COLUMBIA, S.C. — Surveyors re-drawing the North Carolina-South Carolina state line south of Rockingham, N.C., thought they only had a survey done more than 240 years ago to base their work. But a well-kept map done as both states wrestled with prohibition and strict laws on booze has been found.
Alan-Jon Zupan, who does historical research for the re-survey, said the map indicated the work was done in 1905, but it didn't say why state officials and those in Scotland and Richmond counties in North Carolina and Marlboro County in South Carolina went to all the trouble to look at the state boundary again.
Zupan went through some old newspapers and figured out the main reason was alcohol.
In the early 1900s, South Carolina had created a unique system to sell alcohol called The Dispensary, which put the state in charge of making, bottling and selling all liquor within its borders. Only one store per county was allowed to sell booze.
North Carolina had more liberal alcohol laws, although the prohibition movement that would culminate with a vote in 1908 banning liquor in the state was quickly gaining ground. Richmond County would pass its own ordinance banning alcohol as the survey was taking place.
"The survey was done primarily to determine whether barrooms and distilleries ... were in South Carolina or North Carolina," Zupan said at a recent meeting of the commission dealing with the resurveying of the entire state line.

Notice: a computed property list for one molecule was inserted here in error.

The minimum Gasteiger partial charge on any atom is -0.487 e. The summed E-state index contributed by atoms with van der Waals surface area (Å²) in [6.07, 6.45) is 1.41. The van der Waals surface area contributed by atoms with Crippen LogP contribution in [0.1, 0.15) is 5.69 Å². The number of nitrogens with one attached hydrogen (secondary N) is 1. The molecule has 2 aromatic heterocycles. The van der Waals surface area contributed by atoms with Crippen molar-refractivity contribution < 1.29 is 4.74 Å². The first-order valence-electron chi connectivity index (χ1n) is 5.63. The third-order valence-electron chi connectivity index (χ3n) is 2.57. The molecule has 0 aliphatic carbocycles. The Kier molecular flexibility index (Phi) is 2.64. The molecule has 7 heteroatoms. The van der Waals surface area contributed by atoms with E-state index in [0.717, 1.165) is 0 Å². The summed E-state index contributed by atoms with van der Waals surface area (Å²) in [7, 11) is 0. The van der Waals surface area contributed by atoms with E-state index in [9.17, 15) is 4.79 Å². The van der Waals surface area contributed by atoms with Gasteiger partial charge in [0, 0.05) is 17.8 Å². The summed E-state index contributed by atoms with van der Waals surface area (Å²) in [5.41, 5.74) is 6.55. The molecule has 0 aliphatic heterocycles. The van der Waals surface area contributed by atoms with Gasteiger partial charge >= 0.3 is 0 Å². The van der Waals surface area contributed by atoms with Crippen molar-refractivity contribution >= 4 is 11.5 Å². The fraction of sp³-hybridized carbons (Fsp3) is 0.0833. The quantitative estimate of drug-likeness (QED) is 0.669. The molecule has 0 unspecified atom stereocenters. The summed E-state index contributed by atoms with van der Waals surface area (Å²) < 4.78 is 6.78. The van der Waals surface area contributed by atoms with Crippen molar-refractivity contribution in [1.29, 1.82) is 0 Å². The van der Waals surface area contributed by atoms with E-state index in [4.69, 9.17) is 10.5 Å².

The surveyors in 1905 expressed several of the same frustrations their modern counterparts have had as they spent the past 15 years redoing work that was mostly done in the 1700s. Back then, surveyors noted the state line by cutting trees with hatchets, leaving the border unmarked in a generation or two.
In giving the North Carolina governor an update on his progress in 1905, surveyor J.E. Purcell summed up his work by writing "a great deal of trouble and unpleasant experience on the state and county lines."
Zupan said South Carolina surveyor R.L. Freeman wrote something similar.
"The reason for the resurvey is merely to establish where the line really is," Zupan said reading from Freeman's letter. "Sound familiar to what we're doing these days?"
In the end, the survey didn't solve a lot of problems. South Carolina would get rid of The Dispensary in 1907, allowing counties to decide whether to sell liquor on their own. Marlboro County went dry. In North Carolina, statewide prohibition passed with 62 percent of the vote in May 1908.
But even in the few years in between, people find creative ways to get past authorities trying to uphold liquor laws. One man who found his still in South Carolina when the state line was redrawn simply moved it to North Carolina, Zupan said.
"After the line was surveyed, there was a fellow named Quinn who ran one a barroom, and it just so happened the re-established line ran between his barn and his house," Zupan said. "So when the North Carolina authorities came, he moved his liquor to his house, when the South Carolina authorities came, he moved his liquor to the barn."
And then there was an entrepreneur who put in a true state line bar just over the boundary in North Carolina, Zupan said.
"He was so close to the line," Zupan said, "that it was said you could walk up to the line, reach across and buy liquor."
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